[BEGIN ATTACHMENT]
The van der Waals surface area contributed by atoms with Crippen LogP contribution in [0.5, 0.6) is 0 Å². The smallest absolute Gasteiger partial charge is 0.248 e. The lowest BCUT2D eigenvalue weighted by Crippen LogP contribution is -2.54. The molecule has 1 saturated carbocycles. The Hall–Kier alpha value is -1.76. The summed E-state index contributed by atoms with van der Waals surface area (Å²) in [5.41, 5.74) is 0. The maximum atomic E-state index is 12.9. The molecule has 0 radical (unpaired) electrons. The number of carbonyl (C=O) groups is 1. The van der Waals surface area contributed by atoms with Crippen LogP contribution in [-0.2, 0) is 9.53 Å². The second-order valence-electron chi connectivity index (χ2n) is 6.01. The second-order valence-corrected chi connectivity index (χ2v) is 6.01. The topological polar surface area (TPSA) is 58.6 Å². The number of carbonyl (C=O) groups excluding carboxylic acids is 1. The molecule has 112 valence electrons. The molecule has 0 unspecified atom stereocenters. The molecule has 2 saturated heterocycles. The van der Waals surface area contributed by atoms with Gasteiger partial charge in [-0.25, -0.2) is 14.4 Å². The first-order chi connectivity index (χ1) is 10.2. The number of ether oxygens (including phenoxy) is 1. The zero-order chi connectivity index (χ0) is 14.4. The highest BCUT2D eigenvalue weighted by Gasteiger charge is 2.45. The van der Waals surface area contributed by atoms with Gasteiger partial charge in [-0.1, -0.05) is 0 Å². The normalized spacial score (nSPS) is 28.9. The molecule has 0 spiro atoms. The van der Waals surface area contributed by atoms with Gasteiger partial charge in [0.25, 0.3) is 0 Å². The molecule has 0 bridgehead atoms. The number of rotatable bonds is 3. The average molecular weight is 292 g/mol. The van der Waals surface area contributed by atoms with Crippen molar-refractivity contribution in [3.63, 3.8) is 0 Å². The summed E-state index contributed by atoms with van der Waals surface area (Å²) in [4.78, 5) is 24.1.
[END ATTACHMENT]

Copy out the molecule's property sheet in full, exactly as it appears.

The van der Waals surface area contributed by atoms with Crippen LogP contribution in [0.5, 0.6) is 0 Å². The smallest absolute Gasteiger partial charge is 0.248 e. The lowest BCUT2D eigenvalue weighted by Crippen LogP contribution is -2.54. The molecule has 1 saturated carbocycles. The Hall–Kier alpha value is -1.76. The summed E-state index contributed by atoms with van der Waals surface area (Å²) in [5.41, 5.74) is 0. The maximum atomic E-state index is 12.9. The molecule has 0 radical (unpaired) electrons. The number of carbonyl (C=O) groups is 1. The van der Waals surface area contributed by atoms with Crippen LogP contribution in [-0.2, 0) is 9.53 Å². The second-order valence-electron chi connectivity index (χ2n) is 6.01. The second-order valence-corrected chi connectivity index (χ2v) is 6.01. The topological polar surface area (TPSA) is 58.6 Å². The number of carbonyl (C=O) groups excluding carboxylic acids is 1. The molecule has 112 valence electrons. The molecule has 0 unspecified atom stereocenters. The molecule has 2 saturated heterocycles. The van der Waals surface area contributed by atoms with Gasteiger partial charge in [-0.25, -0.2) is 14.4 Å². The first-order chi connectivity index (χ1) is 10.2. The number of ether oxygens (including phenoxy) is 1. The zero-order chi connectivity index (χ0) is 14.4. The highest BCUT2D eigenvalue weighted by Gasteiger charge is 2.45. The van der Waals surface area contributed by atoms with Gasteiger partial charge in [-0.1, -0.05) is 0 Å². The normalized spacial score (nSPS) is 28.9. The molecule has 0 spiro atoms. The van der Waals surface area contributed by atoms with Gasteiger partial charge in [0.25, 0.3) is 0 Å². The molecule has 0 bridgehead atoms. The number of rotatable bonds is 3. The average molecular weight is 292 g/mol. The van der Waals surface area contributed by atoms with Crippen molar-refractivity contribution in [3.63, 3.8) is 0 Å². The summed E-state index contributed by atoms with van der Waals surface area (Å²) in [4.78, 5) is 24.1.